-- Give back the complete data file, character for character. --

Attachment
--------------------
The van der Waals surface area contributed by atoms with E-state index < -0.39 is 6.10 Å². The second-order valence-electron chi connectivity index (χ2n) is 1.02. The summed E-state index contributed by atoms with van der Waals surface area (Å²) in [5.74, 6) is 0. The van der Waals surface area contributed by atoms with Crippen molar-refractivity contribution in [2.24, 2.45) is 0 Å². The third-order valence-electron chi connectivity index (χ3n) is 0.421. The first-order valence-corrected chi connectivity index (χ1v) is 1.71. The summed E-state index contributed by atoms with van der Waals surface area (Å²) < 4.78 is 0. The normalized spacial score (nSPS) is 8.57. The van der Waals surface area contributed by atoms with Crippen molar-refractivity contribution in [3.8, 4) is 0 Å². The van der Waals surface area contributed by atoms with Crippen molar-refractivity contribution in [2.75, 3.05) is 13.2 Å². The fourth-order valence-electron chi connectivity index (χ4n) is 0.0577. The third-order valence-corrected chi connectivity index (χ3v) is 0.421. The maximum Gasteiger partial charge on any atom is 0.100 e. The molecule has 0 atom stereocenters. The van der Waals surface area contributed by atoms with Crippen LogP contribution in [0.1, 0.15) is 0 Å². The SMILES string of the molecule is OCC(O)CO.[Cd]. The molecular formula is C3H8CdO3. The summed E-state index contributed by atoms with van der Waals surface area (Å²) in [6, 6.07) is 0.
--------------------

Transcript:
The van der Waals surface area contributed by atoms with E-state index < -0.39 is 6.10 Å². The second-order valence-electron chi connectivity index (χ2n) is 1.02. The summed E-state index contributed by atoms with van der Waals surface area (Å²) in [5.74, 6) is 0. The van der Waals surface area contributed by atoms with Crippen molar-refractivity contribution in [2.24, 2.45) is 0 Å². The third-order valence-electron chi connectivity index (χ3n) is 0.421. The first-order valence-corrected chi connectivity index (χ1v) is 1.71. The summed E-state index contributed by atoms with van der Waals surface area (Å²) < 4.78 is 0. The normalized spacial score (nSPS) is 8.57. The van der Waals surface area contributed by atoms with Crippen molar-refractivity contribution in [3.8, 4) is 0 Å². The van der Waals surface area contributed by atoms with Crippen molar-refractivity contribution in [2.75, 3.05) is 13.2 Å². The fourth-order valence-electron chi connectivity index (χ4n) is 0.0577. The third-order valence-corrected chi connectivity index (χ3v) is 0.421. The maximum Gasteiger partial charge on any atom is 0.100 e. The molecule has 0 atom stereocenters. The van der Waals surface area contributed by atoms with Crippen LogP contribution in [0.1, 0.15) is 0 Å². The SMILES string of the molecule is OCC(O)CO.[Cd]. The molecular formula is C3H8CdO3. The summed E-state index contributed by atoms with van der Waals surface area (Å²) in [6, 6.07) is 0.